United States, Military Commissions

I. Military Commission Act of 2006

[N.B.: The Military Commissions were first established by President George W. Bush in 2001. Following the Supreme Court’s judgement in Hamdan, in which the Court ruled that the military commissions did not comply with common Article 3’s requirements, the Congress passed the Military Commission Act of 2006, with the view to re-establishing the commissions.]

[See United States, President’s Military Order; and United States, Hamdan v. Rumsfeld]

I.    Military Commission Act of 2006

[Source: United States Department of Defense, “Military Commission Act of 2006”, 17 October 2006; available at http://www.loc.gov/rr/frd/Military_Law/pdf/PL-109-366.pdf]

MILITARY COMMISSIONS ACT OF 2006

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An Act

To authorize trial by military commission for violations of the law of war, and for other purposes.

[…]

(a)    SHORT TITLE.—This Act may be cited as the ‘‘Military Commissions Act of 2006’’.

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SEC. 2. CONSTRUCTION OF PRESIDENTIAL AUTHORITY TO ESTABLISH MILITARY COMMISSIONS.

The authority to establish military commissions under chapter 47A of title 10, United States Code, as added by section 3(a), may not be construed to alter or limit the authority of the President under the Constitution of the United States and laws of the United States to establish military commissions for areas declared to be under martial law or in occupied territories should circumstances so require.

[…]

‘‘CHAPTER 47A—MILITARY COMMISSIONS

‘‘SUBCHAPTER I—GENERAL PROVISIONS

‘‘§ 948a. Definitions

‘‘In this chapter:

‘‘(1) UNLAWFUL ENEMY COMBATANT.—

(A)   The term ‘unlawful enemy combatant’ means—

‘‘(i)    a person who has engaged in hostilities or who has purposefully and materially supported hostilities against the United States or its co-belligerents who is not a lawful enemy combatant (including a person who is part of the Taliban, al Qaeda, or associated forces);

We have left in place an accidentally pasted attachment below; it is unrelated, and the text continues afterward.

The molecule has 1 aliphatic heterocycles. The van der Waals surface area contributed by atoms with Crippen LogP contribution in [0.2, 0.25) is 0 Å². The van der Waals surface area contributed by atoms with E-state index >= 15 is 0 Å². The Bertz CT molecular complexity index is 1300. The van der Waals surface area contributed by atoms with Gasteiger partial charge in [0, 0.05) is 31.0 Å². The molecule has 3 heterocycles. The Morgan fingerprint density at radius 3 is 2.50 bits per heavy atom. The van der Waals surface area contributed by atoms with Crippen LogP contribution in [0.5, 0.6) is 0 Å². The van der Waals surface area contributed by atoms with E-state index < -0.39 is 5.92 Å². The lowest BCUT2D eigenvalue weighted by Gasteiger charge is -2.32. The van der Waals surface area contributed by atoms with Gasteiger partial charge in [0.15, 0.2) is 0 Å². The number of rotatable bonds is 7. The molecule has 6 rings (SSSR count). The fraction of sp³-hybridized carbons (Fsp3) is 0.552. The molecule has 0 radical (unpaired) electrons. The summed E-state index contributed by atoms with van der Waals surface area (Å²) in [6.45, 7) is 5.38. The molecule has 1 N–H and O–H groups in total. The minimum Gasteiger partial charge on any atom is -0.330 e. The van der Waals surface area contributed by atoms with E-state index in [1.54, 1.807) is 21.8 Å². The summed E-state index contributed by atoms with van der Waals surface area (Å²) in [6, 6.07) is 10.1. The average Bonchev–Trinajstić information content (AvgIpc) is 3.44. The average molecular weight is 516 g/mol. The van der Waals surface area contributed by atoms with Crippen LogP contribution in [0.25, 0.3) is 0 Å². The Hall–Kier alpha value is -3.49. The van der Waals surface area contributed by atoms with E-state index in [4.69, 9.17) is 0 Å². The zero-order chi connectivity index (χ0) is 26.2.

or

‘‘(ii)   a person who, before, on, or after the date of the enactment of the Military Commissions Act of 2006, has been determined to be an unlawful enemy combatant by a Combatant Status Review Tribunal or another  competent tribunal established under the authority of the President or the Secretary of Defense.

‘‘(B) CO-BELLIGERENT.—In this paragraph, the term ‘cobelligerent’, with respect to the United States, means any State or armed force joining and directly engaged with the United States in hostilities or directly supporting hostilities against a common enemy.

‘‘(2)  LAWFUL ENEMY COMBATANT.—The term ‘lawful enemy combatant’ means a person who is—

‘‘(A) a member of the regular forces of a State party engaged in hostilities against the United States;

‘‘(B) a member of a militia, volunteer corps, or organized resistance movement belonging to a State party engaged in such hostilities, which are under responsible command, wear a fixed distinctive sign recognizable at a distance, carry their arms openly, and abide by the law of war; or

‘‘(C) a member of a regular armed force who professes allegiance to a government engaged in such hostilities, but not recognized by the United States.

‘‘(3)  ALIEN.—The term ‘alien’ means a person who is not a citizen of the United States.

[…]

‘‘§ 948b. Military commissions generally

‘‘(a)  PURPOSE.—This chapter establishes procedures governing the use of military commissions to try alien unlawful enemy combatants engaged in hostilities against the United States for violations of the law of war and other offenses triable by military commission.

‘‘(b)  AUTHORITY FOR MILITARY COMMISSIONS UNDER THIS CHAPTER.—The President is authorized to establish military commissions under this chapter for offenses triable by military commission as provided in this chapter.

[…]

‘‘(f)   STATUS OF COMMISSIONS UNDER COMMON ARTICLE 3.— A military commission established under this chapter is a regularly constituted court, affording all the necessary ‘judicial guarantees which are recognized as indispensable by civilized peoples’ for purposes of common Article 3 of the Geneva Conventions.